We all love HTTPS because it gives us privacy. All HTTPS communications are private between the user and the remote server. Mostly.

On a corporate network, connections usually go through a proxy. The proxy likely man-in-the-middles all the corporate HTTPS connections: it pretends to be the remote site to me, and it pretends to be me to the remote site. Corporate man-in-the-middle (MITM) lets the organization audit & block traffic that would otherwise be opaque and potentially dangerous, which is great – I’m security-minded and all, but when someone who knows a job does it, you get better outcomes. But even though it’s good, corporate proxying still causes trouble for me whenever my whole system doesn’t know to trust the proxy. And that happens more than I’d like.

I find that Python semi-regularly fails requests that succeed in the browser, responding to me with CERTIFICATE_VERIFY_FAILED. When that happens, I let Python know that I trust the corporate certificate by adding it to Python’s parallel trust store, wherever that might be, by doing the following:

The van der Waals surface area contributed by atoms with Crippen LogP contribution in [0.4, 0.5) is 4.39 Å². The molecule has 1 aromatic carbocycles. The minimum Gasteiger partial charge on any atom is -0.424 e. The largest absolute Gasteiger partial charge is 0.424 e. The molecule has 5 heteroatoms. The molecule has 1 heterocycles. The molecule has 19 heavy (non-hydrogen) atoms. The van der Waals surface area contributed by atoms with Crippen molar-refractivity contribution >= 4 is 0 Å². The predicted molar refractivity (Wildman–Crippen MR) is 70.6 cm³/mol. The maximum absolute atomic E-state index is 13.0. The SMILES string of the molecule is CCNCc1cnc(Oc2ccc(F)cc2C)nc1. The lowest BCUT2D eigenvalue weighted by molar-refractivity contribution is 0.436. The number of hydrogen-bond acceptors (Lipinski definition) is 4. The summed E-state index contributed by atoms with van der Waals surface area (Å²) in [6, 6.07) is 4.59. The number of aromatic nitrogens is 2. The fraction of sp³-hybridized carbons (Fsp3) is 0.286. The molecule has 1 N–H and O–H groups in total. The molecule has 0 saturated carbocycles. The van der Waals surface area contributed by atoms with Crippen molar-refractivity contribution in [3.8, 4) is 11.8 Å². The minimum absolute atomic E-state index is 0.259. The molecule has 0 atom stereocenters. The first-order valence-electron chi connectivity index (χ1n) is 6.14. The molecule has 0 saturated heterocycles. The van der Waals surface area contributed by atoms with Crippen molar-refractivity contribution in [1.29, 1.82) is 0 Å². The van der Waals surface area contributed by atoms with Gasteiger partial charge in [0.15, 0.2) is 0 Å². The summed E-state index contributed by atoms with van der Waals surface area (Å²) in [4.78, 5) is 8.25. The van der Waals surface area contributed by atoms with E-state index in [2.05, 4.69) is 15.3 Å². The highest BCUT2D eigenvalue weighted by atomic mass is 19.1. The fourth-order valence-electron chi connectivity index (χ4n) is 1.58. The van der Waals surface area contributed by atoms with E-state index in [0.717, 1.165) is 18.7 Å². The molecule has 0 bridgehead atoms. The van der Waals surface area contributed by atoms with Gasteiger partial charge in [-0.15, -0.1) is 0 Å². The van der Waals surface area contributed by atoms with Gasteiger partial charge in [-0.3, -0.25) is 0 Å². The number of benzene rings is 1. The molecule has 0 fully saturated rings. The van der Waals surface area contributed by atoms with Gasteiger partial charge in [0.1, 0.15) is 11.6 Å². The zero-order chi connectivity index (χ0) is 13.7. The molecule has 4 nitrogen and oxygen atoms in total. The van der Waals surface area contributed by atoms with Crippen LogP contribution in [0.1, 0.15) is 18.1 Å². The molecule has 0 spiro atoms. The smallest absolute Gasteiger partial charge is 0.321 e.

1. Get the PEM for the certificate. On a Mac, go to Keychain Access and “export as pem”.

  2. Run the following:

    import certifi
    import shutil
    path_to_mitm_pem = "/path/to/the_exported_corporate_certificate.pem"
    # Python certificate store location may vary based on dependency management approach
    cert_store = certifi.where()
    print(f"Python is using the cert store at: {cert_store}")
    with open(path_to_mitm_pem, "rt") as f:
    	assert f.readline() == "-----BEGIN CERTIFICATE-----\n"
    with open(path_to_mitm_pem, 'rb') as new_pem_f, open(cert_store, 'ab') as cert_store_f:
    	shutil.copyfileobj(new_pem_f, cert_store_f)

After configuring the cert store, HTTPS requests should start succeeding.

I swear I have to do this at least once a month for some new environment or another.